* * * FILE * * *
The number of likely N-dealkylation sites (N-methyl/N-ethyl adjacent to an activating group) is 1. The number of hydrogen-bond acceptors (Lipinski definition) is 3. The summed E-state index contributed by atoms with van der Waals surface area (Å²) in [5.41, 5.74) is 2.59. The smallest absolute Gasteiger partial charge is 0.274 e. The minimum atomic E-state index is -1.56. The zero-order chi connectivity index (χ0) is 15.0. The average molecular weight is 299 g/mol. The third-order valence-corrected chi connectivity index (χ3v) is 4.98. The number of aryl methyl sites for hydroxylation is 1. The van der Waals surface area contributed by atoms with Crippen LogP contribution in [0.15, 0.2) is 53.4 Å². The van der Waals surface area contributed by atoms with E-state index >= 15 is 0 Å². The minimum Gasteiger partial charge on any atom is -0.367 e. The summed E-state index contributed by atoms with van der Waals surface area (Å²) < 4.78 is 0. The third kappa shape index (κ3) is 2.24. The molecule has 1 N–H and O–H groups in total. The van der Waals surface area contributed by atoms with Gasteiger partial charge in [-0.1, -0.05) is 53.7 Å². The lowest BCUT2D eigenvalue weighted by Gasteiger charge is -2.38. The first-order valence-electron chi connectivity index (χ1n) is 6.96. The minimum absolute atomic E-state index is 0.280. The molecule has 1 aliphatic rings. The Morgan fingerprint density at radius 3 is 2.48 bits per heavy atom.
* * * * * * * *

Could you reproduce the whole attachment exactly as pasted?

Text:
The number of likely N-dealkylation sites (N-methyl/N-ethyl adjacent to an activating group) is 1. The number of hydrogen-bond acceptors (Lipinski definition) is 3. The summed E-state index contributed by atoms with van der Waals surface area (Å²) in [5.41, 5.74) is 2.59. The smallest absolute Gasteiger partial charge is 0.274 e. The minimum atomic E-state index is -1.56. The zero-order chi connectivity index (χ0) is 15.0. The average molecular weight is 299 g/mol. The third-order valence-corrected chi connectivity index (χ3v) is 4.98. The number of aryl methyl sites for hydroxylation is 1. The van der Waals surface area contributed by atoms with Crippen LogP contribution in [0.15, 0.2) is 53.4 Å². The van der Waals surface area contributed by atoms with E-state index >= 15 is 0 Å². The minimum Gasteiger partial charge on any atom is -0.367 e. The summed E-state index contributed by atoms with van der Waals surface area (Å²) < 4.78 is 0. The third kappa shape index (κ3) is 2.24. The molecule has 1 N–H and O–H groups in total. The van der Waals surface area contributed by atoms with Gasteiger partial charge in [-0.1, -0.05) is 53.7 Å². The lowest BCUT2D eigenvalue weighted by Gasteiger charge is -2.38. The first-order valence-electron chi connectivity index (χ1n) is 6.96. The minimum absolute atomic E-state index is 0.280. The molecule has 1 aliphatic rings. The Morgan fingerprint density at radius 3 is 2.48 bits per heavy atom.